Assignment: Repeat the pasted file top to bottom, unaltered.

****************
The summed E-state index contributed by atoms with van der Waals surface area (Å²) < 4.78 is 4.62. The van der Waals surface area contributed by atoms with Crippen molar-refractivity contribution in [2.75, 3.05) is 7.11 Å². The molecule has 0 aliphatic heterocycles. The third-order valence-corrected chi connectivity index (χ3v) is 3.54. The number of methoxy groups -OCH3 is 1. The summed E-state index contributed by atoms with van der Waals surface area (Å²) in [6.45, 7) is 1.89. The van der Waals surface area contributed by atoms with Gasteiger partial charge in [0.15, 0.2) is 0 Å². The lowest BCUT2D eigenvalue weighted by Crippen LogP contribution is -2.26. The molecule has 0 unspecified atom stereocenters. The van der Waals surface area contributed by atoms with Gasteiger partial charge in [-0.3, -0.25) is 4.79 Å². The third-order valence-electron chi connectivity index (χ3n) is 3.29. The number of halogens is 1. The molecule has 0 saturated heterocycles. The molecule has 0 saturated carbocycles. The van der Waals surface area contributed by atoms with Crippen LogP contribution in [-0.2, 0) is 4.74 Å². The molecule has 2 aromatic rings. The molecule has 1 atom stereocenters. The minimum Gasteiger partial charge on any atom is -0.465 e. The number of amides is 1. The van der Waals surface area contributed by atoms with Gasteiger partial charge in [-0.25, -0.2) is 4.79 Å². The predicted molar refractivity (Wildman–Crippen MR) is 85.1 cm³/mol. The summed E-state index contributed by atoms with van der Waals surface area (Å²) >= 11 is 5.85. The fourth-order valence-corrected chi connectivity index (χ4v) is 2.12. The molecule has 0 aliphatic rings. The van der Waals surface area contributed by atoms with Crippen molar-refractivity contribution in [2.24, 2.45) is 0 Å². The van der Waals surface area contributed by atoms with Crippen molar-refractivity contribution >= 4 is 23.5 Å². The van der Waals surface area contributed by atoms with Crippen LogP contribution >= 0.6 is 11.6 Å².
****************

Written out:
The summed E-state index contributed by atoms with van der Waals surface area (Å²) < 4.78 is 4.62. The van der Waals surface area contributed by atoms with Crippen molar-refractivity contribution in [2.75, 3.05) is 7.11 Å². The molecule has 0 aliphatic heterocycles. The third-order valence-corrected chi connectivity index (χ3v) is 3.54. The number of methoxy groups -OCH3 is 1. The summed E-state index contributed by atoms with van der Waals surface area (Å²) in [6.45, 7) is 1.89. The van der Waals surface area contributed by atoms with Gasteiger partial charge in [0.15, 0.2) is 0 Å². The lowest BCUT2D eigenvalue weighted by Crippen LogP contribution is -2.26. The molecule has 0 unspecified atom stereocenters. The van der Waals surface area contributed by atoms with Gasteiger partial charge in [-0.3, -0.25) is 4.79 Å². The third-order valence-electron chi connectivity index (χ3n) is 3.29. The number of halogens is 1. The molecule has 0 saturated heterocycles. The molecule has 0 saturated carbocycles. The van der Waals surface area contributed by atoms with Crippen LogP contribution in [-0.2, 0) is 4.74 Å². The molecule has 2 aromatic rings. The molecule has 1 atom stereocenters. The minimum Gasteiger partial charge on any atom is -0.465 e. The number of amides is 1. The van der Waals surface area contributed by atoms with Gasteiger partial charge in [-0.25, -0.2) is 4.79 Å². The predicted molar refractivity (Wildman–Crippen MR) is 85.1 cm³/mol. The summed E-state index contributed by atoms with van der Waals surface area (Å²) >= 11 is 5.85. The fourth-order valence-corrected chi connectivity index (χ4v) is 2.12. The molecule has 0 aliphatic rings. The van der Waals surface area contributed by atoms with Crippen molar-refractivity contribution in [2.24, 2.45) is 0 Å². The van der Waals surface area contributed by atoms with Crippen molar-refractivity contribution >= 4 is 23.5 Å². The van der Waals surface area contributed by atoms with Crippen LogP contribution >= 0.6 is 11.6 Å².